We have emerged, over the last twenty years, from a culture of limitations to expression to a culture of limitless expression.

But it goes even further. We exist in a sort of willful blindness to the fact that our social media and instant communication does come with a price. That price is that while we become more and more enamored of our place as “self-important individuals” we look past the limitations on our own persons placed by the very tools of social interaction we now laud and claim accolades for their innovation. It doesn’t matter if it is Facebook or Twitter or Google, our social interactions exist within a specific form at a specific space and in specific ways. This is, again, not an inherently bad thing, but if there’s anything to be gained from this understanding it’s that we’re far, far less in control of ourselves and our culture than we would like to believe. Facebook, the be-all-end-all for individual branding, still doesn’t recognize things like polyamorous relationships. It mines and sells (or leaks) our data to advertisers and other companies. We’re beginning to see the most recent contradiction of our limitless expression in the form of targeted advertising: Google and Facebook, for two, are working very, very hard to be able to advertise and solicit for you and only you. While the concept itself is interesting and quite exciting, the theoretical point remains that we have a symbiotic relationship between ourselves and social media. They need us to create their content and populate their advertising space by creating expressions and representations of ourselves as concrete-individuals, and in return they reinforce our social construction of the self in ultimate tautology of I=I. In a way it is the greatest act of alienation we have yet to see. We are all individuals with an immense connection to unthinkable other individuals. We’re also, concurrently, becoming islands of self which set the stage for hubris of immense proportions.

So, we’re left with a world where so many voices scream that it becomes difficult to find any sort of guiding trend in our cultural philosophy. Everyone is right (or entitled to their opinions) and everyone is wrong. We have transcended not morality or ethics, but personal responsibility. Keller harps on about the intellectual damage we’re doing to ourselves, and I’ll admit that our entire concept of knowledge has shifted drastically (more severe than in any other time, truly). Yet that is example of the good that crowd-sourcing can and will bring. Wikipedia is now bigger, better and faster than any print encyclopedia. Yet when it comes to philosophic and “guiding” movement (i.e. the ability of a small group to influence the development of a field or mode of thought), we have handed our communal and social development to the hands of bodies which do not care about philosophic or theoretical development.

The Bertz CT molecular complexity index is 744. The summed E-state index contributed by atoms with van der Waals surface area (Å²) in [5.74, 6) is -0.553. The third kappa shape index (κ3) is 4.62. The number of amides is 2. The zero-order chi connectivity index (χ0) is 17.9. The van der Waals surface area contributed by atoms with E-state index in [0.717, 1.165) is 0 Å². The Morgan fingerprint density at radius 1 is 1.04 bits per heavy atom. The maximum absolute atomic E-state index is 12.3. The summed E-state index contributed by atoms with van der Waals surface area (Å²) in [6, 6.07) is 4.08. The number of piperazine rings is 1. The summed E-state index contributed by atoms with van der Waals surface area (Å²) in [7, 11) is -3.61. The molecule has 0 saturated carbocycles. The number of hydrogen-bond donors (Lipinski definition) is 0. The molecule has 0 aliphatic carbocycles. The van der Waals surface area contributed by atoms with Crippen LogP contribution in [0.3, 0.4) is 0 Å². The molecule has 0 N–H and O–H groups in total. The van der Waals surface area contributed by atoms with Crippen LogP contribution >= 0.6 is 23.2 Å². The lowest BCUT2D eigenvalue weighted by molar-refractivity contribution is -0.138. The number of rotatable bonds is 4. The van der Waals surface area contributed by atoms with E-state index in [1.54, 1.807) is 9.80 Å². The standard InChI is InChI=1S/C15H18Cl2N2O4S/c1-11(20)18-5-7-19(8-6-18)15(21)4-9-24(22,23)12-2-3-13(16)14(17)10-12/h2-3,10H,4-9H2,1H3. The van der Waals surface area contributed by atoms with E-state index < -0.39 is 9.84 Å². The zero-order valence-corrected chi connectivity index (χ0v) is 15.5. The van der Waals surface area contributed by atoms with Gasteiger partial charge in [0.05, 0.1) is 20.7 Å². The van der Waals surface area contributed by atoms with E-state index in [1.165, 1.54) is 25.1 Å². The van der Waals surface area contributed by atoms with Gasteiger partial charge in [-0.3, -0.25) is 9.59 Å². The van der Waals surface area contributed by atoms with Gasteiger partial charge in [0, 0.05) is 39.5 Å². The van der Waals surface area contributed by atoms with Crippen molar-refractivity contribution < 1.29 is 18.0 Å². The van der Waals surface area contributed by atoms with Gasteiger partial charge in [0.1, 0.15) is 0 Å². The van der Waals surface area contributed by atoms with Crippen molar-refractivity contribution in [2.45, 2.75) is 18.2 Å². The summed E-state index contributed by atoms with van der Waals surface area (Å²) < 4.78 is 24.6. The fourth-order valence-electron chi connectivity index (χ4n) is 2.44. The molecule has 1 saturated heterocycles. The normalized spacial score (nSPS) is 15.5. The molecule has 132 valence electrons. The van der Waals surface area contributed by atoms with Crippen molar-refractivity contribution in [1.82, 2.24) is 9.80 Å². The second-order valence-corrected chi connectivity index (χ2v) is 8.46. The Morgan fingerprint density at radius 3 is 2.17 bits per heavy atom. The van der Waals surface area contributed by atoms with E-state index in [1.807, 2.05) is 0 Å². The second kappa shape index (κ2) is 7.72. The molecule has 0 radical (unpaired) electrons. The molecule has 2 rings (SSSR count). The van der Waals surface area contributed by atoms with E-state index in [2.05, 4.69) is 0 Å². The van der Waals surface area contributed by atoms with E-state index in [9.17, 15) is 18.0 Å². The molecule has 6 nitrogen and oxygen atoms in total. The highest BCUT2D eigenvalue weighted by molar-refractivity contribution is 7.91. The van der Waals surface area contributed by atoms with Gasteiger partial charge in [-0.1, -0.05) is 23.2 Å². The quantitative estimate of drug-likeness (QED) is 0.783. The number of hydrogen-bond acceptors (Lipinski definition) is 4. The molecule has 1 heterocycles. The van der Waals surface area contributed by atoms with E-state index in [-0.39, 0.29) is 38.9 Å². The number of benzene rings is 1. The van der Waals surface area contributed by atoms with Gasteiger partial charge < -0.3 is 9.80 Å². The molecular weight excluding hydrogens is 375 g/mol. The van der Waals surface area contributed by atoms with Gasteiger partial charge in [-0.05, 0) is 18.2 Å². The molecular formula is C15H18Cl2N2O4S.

It becomes and remains a question without decent answers. Is Twitter making us stupider? yes and no. Does the barrage of raw information create a decidedly low playing field for intellectual pursuit and common-person discourse? absolutely. We have aggregators who protect us from the drivel, and we have Facebook to tell us how we structure ourselves and who take copyright for any activity we partake in over their structure. We have Twitter to limit our thought into concise 140-character blurbs. We have all of this, while the providers of these services do little to improve the quality because quantity is far more important to any company’s bottom line.

And the most damaging of all isn’t any of this: it’s that these conditions necessarily have created a distrust for, and disinterest in, exploring our ever-changing concept of truth. Perhaps most importantly, Keller’s painfully short bit of writing betrays the problem that our “limitless expression and freedom of information” is on a long-leash, but a leash none the less, in the hands of corporations which care not for the advancement of communication or human ideas, but their own bottom line. Not the past, present or future has any sort of idealized perfection, and we would do well to heed some caution over our communally greatest asset: our ability to cooperate, communicate and create.

The Importance of Space

Back when I was younger I would routinely produce 10+ pages of work each day. Looking back, I find that just mind boggling. Though at the time it would be common that every one of those pages would be tossed, the idea of producing so much work is something I struggle with, now. Over the last five or six years I have seen my productivity come down to creating perhaps two to three pages each month, though now those two to three pages nearly always get kept and rewritten and end up here where all the rest of my “passes the bar” work ends up.

One of the reasons for this drop in production has always been my inability to find a proper space to sit down to read and write. Coffee shops used to do it for me: the semi-public but segregated private of a few specific seats in the Starbucks where I grew up were perfect for having both the social atmosphere as well as the solitude necessary for me to really get my head into my work. For a long time I searched for similar spaces. There were a number of spots on the Skidmore campus I loved and that treated me well, but in the past few years I have found coffee shops to have not enough privacy, and more secluded areas lacked the social atmosphere that I have always found necessary.

But I found something the other day which has, so far, been my best experience in receiving both the solitude and the social atmosphere that really kicks me into a headspace that is conducive to writing.
About 50 feet from Davis Station.

I am quite happy with this location. The bench is nestled about fifty feet from Davis Station in Somerville, and as such there is always a constant stream of individuals walking by but not lingering. The drift of conversation and the pounding of feet provides the sort of pseudo-social setting that keeps me connected to the world, while the transitory nature of the location means that no one really sticks around too long to create the feeling of encroachment or invasion which has kept me out of the coffee shops and similar establishments (and I don’t have to buy a coffee, if I don’t want to). The statues are wonderful company, providing the illusion of close human contact without that whole “being alive” nonsense. I have, so far, produced an astonishing amount of work at that bench.

Majority of Smoke and Fog